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North Slave 'area to watch' for forest fires
Poor spring melt leaves area vulnerable to fire, rain needed: ENR

Laura Busch
Northern News Services
Published Thursday, May 16, 2013

After a winter with below-average snowfall and a dry spring, forest fire officials are keeping a close eye on the North Slave.

NNSL photo/graphic

This lightning-caused fire burned approximately 24,000 hectares of wilderness near Birch Lake in 2011. The Department of Environment and Natural Resources is worried this summer could be a bad one for forest fires due to the lack of snow and spring melt this year. - photo courtesy of Environment and Natural Resources

"We're anticipating (the North Slave) is going to be an area to watch," said Richard Olsen, manager of fire operations with the Department of Environment and Natural Resources (ENR).

Cold temperatures this spring have caused most of the snow to evaporate before it had a chance to melt into the ground, he said, which means the soil is not as moist as it could be.

Each spring, field workers take samples and test soil moisture, which Olsen said has been going on since March. However, the results of this testing have yet to be released.

What is clear is that "the North Slave is starting of drier than usual," he said, which is a cause for concern once lightning storms start rolling in.

The department's fire division was kept busy last summer, with 59 fires in the North Slave alone burning 83,554 hectares of forest. Fire bans were implemented in territorial park campgrounds and within city limits after a spring with little rain. Similar conditions were also reported in 2011.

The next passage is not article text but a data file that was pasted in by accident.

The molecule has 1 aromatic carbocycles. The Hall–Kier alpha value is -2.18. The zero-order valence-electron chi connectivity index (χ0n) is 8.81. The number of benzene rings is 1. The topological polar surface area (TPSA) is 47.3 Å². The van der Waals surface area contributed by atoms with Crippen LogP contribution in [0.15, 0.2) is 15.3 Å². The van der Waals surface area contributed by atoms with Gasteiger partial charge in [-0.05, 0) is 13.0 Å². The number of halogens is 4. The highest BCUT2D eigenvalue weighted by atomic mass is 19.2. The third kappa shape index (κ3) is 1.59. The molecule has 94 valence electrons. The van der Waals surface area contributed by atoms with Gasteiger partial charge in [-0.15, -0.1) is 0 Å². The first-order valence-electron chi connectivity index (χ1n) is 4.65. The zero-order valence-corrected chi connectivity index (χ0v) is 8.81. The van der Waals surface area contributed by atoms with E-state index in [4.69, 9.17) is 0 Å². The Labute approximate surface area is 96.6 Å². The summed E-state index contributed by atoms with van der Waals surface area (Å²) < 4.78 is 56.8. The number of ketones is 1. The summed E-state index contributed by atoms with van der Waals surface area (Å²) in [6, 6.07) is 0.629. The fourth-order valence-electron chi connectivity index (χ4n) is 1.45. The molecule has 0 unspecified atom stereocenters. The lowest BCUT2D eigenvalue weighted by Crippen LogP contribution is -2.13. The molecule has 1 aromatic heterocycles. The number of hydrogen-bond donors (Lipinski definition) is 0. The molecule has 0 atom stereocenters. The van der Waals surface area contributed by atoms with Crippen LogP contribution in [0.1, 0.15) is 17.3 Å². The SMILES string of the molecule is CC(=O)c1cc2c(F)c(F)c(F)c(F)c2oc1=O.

It is still possible this year's conditions may improve before forest fire season gets underway, said Olsen.

"The big indicator will be how much rain falls in May," he said.

Forests are in a vulnerable position between the time ground-cover snow disappears and when greenery covers the ground, said Yvonne Bilan-Wallace, meteorologist with Environment Canada.

"Yellowknife is on the dry side," she said of precipitation levels during the past 90 days. "You are in a very vulnerable fire situation but once the green-up happens, then you have more moisture."

In general, ENR focuses on monitoring fires near communities, popular recreation areas and near major infrastructure like power lines, said Olsen. Fires that threaten any of these are actively fought by the department, while in other areas nature is allowed to take its course and fires normally burn themselves out or are put out by a heavy rainfall.

From a firefighting perspective, ideal summer weather includes prolonged rainfall and temperatures around 20 C overnight, which allows moisture to seep into the soil, he said.

With Environment Canada calling for average temperatures throughout the summer, this could mean the region will get the rain it needs, but also means good conditions for thunder storms, which cause the vast majority of forest fires, said Olsen.

"Nature will take its course and we will react," he said.

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